This is a liberating and empowering idea. It doesn’t matter what our role is, and it doesn’t matter whether we are running a business or are the newest recruit through the door. Every one of us leads at certain times and follows at others. We all encounter moments every day when our actions, words, or behaviour might influence others. When this happens, others are effectively taking their lead from us, and we are leading them. Equally, we are all influenced by others and, regardless of our seniority, we need to maintain the humility to recognise that leadership is a shared endeavour.

When everyone within a business understands that how they act will potentially influence and lead others, and when they are given the space and permission to exercise this leadership role, the benefits are immeasurable. Employee satisfaction increases as strict hierarchical structures gain flexibility; individual ownership and responsibility for behaviour and performance rise; and the sense of mutual collaboration within teams and across departments and functions grows exponentially.

Beyond the professional realm, we can be leaders in all walks of life. In our families, we might have children, siblings, or parents who are influenced by us. Among our friends, we are constantly influencing and being influenced. This places a responsibility very squarely on our shoulders – if we are continually being asked to lead, how can we ensure that we are leading well? We all need an understanding of what good leadership should look like.

What ‘good’ leadership looks like

Good leadership has nothing to do with control or power. We can say that we are leading well only when we have exerted positive influence, whether we are aware of it or not. Even if we are not in a leadership position, we should aim to provide a positive example in how we lead ourselves and potentially influence others in a positive direction also.
We cannot force others to follow us; we can only try to behave in a way that others will choose to follow. This means focusing on building our character in order to develop our leadership capacity.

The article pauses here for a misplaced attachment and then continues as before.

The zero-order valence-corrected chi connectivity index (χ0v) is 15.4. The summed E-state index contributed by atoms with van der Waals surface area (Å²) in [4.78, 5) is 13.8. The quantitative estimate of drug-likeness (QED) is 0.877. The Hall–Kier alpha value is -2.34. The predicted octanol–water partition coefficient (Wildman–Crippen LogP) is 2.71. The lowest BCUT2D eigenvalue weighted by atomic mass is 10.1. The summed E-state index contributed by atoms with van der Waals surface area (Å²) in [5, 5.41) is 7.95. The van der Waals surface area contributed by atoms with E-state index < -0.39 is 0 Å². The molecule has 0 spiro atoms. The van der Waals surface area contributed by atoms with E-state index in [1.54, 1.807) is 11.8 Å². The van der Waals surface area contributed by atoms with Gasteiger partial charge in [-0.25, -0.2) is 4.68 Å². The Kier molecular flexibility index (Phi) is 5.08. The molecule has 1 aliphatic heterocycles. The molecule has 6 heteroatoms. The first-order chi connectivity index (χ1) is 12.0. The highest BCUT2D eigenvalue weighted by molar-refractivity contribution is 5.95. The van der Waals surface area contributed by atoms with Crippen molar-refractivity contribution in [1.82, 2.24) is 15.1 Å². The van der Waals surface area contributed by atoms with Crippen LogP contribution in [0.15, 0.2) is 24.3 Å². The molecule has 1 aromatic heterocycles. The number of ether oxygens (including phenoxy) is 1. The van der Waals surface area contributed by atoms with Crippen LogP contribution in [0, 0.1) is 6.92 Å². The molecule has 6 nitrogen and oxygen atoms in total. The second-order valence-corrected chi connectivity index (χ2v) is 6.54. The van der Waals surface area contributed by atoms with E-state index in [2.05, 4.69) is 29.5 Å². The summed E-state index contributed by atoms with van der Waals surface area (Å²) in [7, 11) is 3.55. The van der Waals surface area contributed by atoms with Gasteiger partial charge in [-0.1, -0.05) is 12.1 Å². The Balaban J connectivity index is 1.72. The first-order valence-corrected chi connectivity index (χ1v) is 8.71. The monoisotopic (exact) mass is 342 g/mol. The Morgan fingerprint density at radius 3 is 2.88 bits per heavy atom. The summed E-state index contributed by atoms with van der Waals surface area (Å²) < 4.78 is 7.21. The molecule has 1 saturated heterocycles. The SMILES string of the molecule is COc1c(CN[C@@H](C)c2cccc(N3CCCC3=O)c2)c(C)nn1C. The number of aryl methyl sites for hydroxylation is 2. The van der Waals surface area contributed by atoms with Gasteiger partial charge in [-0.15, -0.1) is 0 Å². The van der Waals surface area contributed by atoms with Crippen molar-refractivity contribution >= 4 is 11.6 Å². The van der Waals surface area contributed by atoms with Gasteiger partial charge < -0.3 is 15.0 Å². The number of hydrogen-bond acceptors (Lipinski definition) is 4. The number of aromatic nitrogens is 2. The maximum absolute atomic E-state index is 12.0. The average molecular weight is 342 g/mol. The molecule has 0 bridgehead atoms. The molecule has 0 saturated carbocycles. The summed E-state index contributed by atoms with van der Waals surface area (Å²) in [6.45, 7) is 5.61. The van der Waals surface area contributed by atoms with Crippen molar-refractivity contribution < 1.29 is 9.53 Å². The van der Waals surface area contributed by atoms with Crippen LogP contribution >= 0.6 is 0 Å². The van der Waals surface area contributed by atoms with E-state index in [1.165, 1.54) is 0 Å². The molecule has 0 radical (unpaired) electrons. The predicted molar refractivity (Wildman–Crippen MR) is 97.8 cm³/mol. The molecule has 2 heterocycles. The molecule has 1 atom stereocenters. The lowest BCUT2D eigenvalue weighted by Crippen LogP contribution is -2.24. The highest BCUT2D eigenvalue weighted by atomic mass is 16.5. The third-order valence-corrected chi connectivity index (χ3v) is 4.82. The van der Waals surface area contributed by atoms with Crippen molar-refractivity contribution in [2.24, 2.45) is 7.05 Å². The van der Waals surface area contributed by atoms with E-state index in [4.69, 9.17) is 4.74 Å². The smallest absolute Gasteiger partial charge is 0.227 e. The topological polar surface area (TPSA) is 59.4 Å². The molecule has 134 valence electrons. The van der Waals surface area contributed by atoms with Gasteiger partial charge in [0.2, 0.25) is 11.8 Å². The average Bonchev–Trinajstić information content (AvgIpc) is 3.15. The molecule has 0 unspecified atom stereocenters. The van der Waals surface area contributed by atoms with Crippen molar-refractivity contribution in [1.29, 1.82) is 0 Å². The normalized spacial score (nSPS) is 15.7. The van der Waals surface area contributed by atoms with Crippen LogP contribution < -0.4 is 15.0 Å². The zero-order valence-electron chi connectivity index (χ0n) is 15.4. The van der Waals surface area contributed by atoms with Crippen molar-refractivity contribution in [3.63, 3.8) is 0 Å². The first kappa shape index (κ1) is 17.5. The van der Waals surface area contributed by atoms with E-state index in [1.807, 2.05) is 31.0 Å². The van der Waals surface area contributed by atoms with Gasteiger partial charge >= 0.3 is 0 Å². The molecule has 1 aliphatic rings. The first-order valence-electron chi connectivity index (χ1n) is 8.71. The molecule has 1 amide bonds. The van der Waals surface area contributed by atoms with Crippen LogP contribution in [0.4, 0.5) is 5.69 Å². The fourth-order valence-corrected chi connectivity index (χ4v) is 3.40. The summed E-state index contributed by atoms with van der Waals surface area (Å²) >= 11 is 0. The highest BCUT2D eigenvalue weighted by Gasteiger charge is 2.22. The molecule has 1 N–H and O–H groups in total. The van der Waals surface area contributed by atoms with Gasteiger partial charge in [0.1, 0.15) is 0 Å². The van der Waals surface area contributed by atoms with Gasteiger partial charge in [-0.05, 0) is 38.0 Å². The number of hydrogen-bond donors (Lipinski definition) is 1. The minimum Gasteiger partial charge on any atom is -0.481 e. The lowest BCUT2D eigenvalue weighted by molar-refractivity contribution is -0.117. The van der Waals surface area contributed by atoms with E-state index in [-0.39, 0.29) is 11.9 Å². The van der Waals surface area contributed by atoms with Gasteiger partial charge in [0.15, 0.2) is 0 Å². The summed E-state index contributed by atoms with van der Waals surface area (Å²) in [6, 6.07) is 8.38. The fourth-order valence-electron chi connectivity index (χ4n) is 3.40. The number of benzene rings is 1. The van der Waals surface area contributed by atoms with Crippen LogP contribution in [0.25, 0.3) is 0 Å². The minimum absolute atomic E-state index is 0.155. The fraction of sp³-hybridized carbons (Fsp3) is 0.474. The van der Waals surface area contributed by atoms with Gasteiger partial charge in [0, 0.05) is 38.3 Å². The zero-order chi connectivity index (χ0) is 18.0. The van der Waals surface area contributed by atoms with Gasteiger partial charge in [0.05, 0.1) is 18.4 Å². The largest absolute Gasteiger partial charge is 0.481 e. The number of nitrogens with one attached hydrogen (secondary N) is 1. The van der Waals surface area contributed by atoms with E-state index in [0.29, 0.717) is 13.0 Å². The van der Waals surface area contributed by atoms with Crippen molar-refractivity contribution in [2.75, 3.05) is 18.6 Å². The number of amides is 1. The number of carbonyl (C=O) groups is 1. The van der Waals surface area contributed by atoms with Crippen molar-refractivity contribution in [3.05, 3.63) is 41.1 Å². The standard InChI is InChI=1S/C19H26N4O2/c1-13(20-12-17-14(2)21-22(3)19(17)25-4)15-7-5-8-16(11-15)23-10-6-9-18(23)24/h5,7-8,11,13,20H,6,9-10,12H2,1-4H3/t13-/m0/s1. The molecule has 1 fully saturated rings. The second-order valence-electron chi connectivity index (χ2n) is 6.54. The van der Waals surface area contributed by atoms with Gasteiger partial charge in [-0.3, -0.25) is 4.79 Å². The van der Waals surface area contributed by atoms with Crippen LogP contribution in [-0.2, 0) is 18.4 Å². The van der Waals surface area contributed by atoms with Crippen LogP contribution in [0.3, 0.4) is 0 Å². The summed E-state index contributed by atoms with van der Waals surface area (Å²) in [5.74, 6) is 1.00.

As a good starting point in building positive leadership, it is worthwhile to consider five main areas:

1. Reflect on your values. Positive leaders are clear about what they stand for. To develop your positive leadership capacity, you must understand your values. Make this a written exercise. Dig deep. What is it that matters to you? What are the boundaries that you will not cross, regardless of the pressures you might be under? What do you want to contribute to your business, community and family? Take time to reflect on your values because they are the yardstick by which others will measure you, and you will measure yourself.

2. Reflect on your behaviour. Few things are as powerful as seeing someone with deep integrity, who has the courage to be accountable and is willing to stand up for what they believe in. Unfortunately, few of us are as consistent as we would like to be. We all fall below the standards we expect of ourselves occasionally. Allow yourself to reflect regularly on your behaviour in light of your values. Be honest with yourself. Do you have higher expectations of others than you do of yourself? Have you judged others by their actions, but judged yourself by your intentions? Review your actions and behaviour over the previous days or weeks. How do you feel you have lived up to your values? Have you led as positively as you intended? How has your behaviour impacted on your team, colleagues, and those around you?

3. Reflect on your relationships. To influence another, for them to choose to take their lead from us, we must create a real and meaningful connection. People respond to genuine connection. If we want to build our positive leadership, we have to focus on the most basic (but frequently, the most difficult) things: to truly listen to what others are saying; to genuinely understand their perspectives or concerns; to treat everyone with respect and fairness. Assess how you have performed here. What could you do better?

4. Decide how you can improve. One of the most inspiring leadership characteristics is seeing someone who makes the most of what they have and works to maximise their abilities. Unless we learn to give our best and work to improve continually, we have little authority to influence or lead others. When you reflect on your behaviour and identify where you have fallen below your own standards, set yourself a finite and measurable action that will force you to address that shortcoming, even if it is only in a small way. Hold yourself accountable.

5. Repeat. Building positive leadership character is like going to the gym. It needs to become a part of your life to have a meaningful and lasting impact. Don’t try to change overnight. Instead, focus on making the steps above part of the fabric of your routine. Just like ‘peace’, in Yeats’ poem, change “comes dropping slow”, but small actions done consistently can create great change.
Joanne Hession is Founder and CEO of LIFT Ireland, a not-for-profit initiative to increase
the level of positive leadership in Ireland.